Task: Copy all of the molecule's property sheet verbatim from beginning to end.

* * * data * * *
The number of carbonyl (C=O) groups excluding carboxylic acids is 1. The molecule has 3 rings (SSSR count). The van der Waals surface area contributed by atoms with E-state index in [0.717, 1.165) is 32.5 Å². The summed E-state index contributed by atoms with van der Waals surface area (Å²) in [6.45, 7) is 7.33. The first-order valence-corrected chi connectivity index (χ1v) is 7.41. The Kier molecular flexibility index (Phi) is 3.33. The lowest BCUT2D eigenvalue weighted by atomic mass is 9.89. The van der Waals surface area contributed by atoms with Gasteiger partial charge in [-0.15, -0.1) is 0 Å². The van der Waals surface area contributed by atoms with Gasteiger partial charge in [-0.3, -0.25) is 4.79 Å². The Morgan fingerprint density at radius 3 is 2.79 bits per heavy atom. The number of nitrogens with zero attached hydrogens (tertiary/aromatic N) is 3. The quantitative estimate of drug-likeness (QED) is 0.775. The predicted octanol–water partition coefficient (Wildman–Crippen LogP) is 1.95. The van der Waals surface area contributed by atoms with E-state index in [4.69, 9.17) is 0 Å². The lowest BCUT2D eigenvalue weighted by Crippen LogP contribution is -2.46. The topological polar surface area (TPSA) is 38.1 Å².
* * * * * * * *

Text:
The number of carbonyl (C=O) groups excluding carboxylic acids is 1. The molecule has 3 rings (SSSR count). The van der Waals surface area contributed by atoms with E-state index in [0.717, 1.165) is 32.5 Å². The summed E-state index contributed by atoms with van der Waals surface area (Å²) in [6.45, 7) is 7.33. The first-order valence-corrected chi connectivity index (χ1v) is 7.41. The Kier molecular flexibility index (Phi) is 3.33. The lowest BCUT2D eigenvalue weighted by atomic mass is 9.89. The van der Waals surface area contributed by atoms with Gasteiger partial charge in [-0.15, -0.1) is 0 Å². The van der Waals surface area contributed by atoms with Gasteiger partial charge in [-0.3, -0.25) is 4.79 Å². The Morgan fingerprint density at radius 3 is 2.79 bits per heavy atom. The number of nitrogens with zero attached hydrogens (tertiary/aromatic N) is 3. The quantitative estimate of drug-likeness (QED) is 0.775. The predicted octanol–water partition coefficient (Wildman–Crippen LogP) is 1.95. The van der Waals surface area contributed by atoms with E-state index in [4.69, 9.17) is 0 Å². The lowest BCUT2D eigenvalue weighted by Crippen LogP contribution is -2.46. The topological polar surface area (TPSA) is 38.1 Å².